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  #1  
Unread 10-25-2020, 05:25 PM
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RCL RCL is offline
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Default Mortal Math

Rev 1

Adding Up

One, my smile is sunny
Two, I rampage wildly
Three, I feel life’s funny
Four, I act out pridefully

Five, I play to win
Six, my thought’s uneven
Seven, learn of sin
Eight, ask Where's heaven?

Nine, I wish I’m ten
Ten, school is a bore
Eleven, joy juices yen;
Twelve, they go to war

Thirteen, my mind’s a daze
Fourteen, rules seem bondage
Fifteen, sold work pays
Sixteen up earn knowledge
that adding’s not a raise



S3L3: joy juices for hormones
L4: pridefully for snidely
New title
S1L4: snidely for mildly
S4L16: Sixteen up for Sixteen soon


Mortal Math

One, one’s smile is sunny
Two, one toddles wildly
Three, one feels life’s funny
Four, one behaves mildly

Five, you play to win
Six, your thought’s uneven
Seven, you can sin
Eight, you pray for heaven

Nine, you wish you’re ten
Ten, school is a chore
Eleven, hormones yen
Twelve, endorphins war

Thirteen, in a daze
Fourteen, rules seem bondage
Fifteen, sold work pays
Sixteen soon earns knowledge

that adding's not a raise


New final line above for rhyme; it was:

That adding is a countdown
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Last edited by RCL; 10-29-2020 at 03:42 PM.
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  #2  
Unread 10-25-2020, 05:48 PM
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R. S. Gwynn R. S. Gwynn is offline
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For light verse, you probably need a true rhyme to close.
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Unread 10-25-2020, 05:57 PM
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Thanks, Sam. I plugged in a new one for now.

Later: I think it works better thematically.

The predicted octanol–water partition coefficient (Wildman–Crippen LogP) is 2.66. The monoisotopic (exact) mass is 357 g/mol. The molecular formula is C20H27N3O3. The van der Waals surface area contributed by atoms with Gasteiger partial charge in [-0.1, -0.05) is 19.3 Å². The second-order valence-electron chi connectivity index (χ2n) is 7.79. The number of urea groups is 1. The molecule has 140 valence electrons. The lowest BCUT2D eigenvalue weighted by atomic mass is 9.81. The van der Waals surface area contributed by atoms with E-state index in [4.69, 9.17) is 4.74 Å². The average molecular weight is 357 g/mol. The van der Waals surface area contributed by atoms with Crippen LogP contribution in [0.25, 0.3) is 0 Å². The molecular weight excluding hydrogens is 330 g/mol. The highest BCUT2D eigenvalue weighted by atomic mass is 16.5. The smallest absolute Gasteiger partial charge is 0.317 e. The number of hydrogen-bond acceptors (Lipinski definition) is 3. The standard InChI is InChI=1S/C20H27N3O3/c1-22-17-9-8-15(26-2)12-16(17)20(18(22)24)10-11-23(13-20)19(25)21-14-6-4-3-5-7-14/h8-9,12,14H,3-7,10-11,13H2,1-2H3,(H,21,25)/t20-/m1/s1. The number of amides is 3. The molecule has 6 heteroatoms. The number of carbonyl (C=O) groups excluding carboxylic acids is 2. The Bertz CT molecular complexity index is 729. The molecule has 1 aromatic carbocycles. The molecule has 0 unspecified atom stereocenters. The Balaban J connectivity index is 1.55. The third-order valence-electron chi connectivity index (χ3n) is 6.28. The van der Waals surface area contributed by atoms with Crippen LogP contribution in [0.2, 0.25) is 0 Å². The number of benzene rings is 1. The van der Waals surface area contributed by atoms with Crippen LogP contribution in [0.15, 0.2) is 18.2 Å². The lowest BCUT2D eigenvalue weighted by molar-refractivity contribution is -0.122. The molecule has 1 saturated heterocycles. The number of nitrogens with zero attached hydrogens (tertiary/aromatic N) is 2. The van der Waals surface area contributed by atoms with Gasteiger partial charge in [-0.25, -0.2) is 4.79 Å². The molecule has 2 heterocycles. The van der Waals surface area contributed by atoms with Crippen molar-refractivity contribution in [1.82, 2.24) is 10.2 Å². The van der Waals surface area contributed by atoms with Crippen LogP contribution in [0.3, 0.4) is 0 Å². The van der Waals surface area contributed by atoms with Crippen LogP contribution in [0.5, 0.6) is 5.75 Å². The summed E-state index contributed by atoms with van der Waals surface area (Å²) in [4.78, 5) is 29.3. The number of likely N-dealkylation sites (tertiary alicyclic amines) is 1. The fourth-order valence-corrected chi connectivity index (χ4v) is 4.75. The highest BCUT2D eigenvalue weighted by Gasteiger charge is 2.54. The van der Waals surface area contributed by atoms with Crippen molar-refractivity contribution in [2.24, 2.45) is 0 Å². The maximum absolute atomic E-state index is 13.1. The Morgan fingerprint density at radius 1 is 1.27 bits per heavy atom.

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Last edited by RCL; 10-26-2020 at 01:49 PM.
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Unread 10-25-2020, 09:12 PM
Coleman Glenn Coleman Glenn is online now
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This is a clever twist on a children’s counting poem. I particularly like the parts where you play with the tropes of the genre, e.g. the obligatory seven / heaven rhyme - except that heaven is on eight, it’s rhymed with “uneven,” and given its pairing with sin, takes on a darker connotation than in your typical children’s poem. I also think the new final line (even if you just “plugged it in for now”) really works as the conclusion - the “raise” pairs well with paid work at 15, and it captures the disillusionment of starting to enter the adult working world. Paired with the title, that’s enough to convey the dawning sense of mortality the poem is building toward - I think the original line may have gone a little overboard.

A few of the rhymes feel a bit like stretches (wildly / mildly - I have a 5 and a 6 year old, and at 4 they must have missed the “mildly” memo; ten / yen - is it the hormones that are yenning, or do they inspire yenning?), and I’d like to see little more subversion of clichés (hormones and endorphins defining pre-teen years is a little tired), but otherwise well-executed.
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Unread 10-26-2020, 05:45 AM
W T Clark W T Clark is offline
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Hello rcl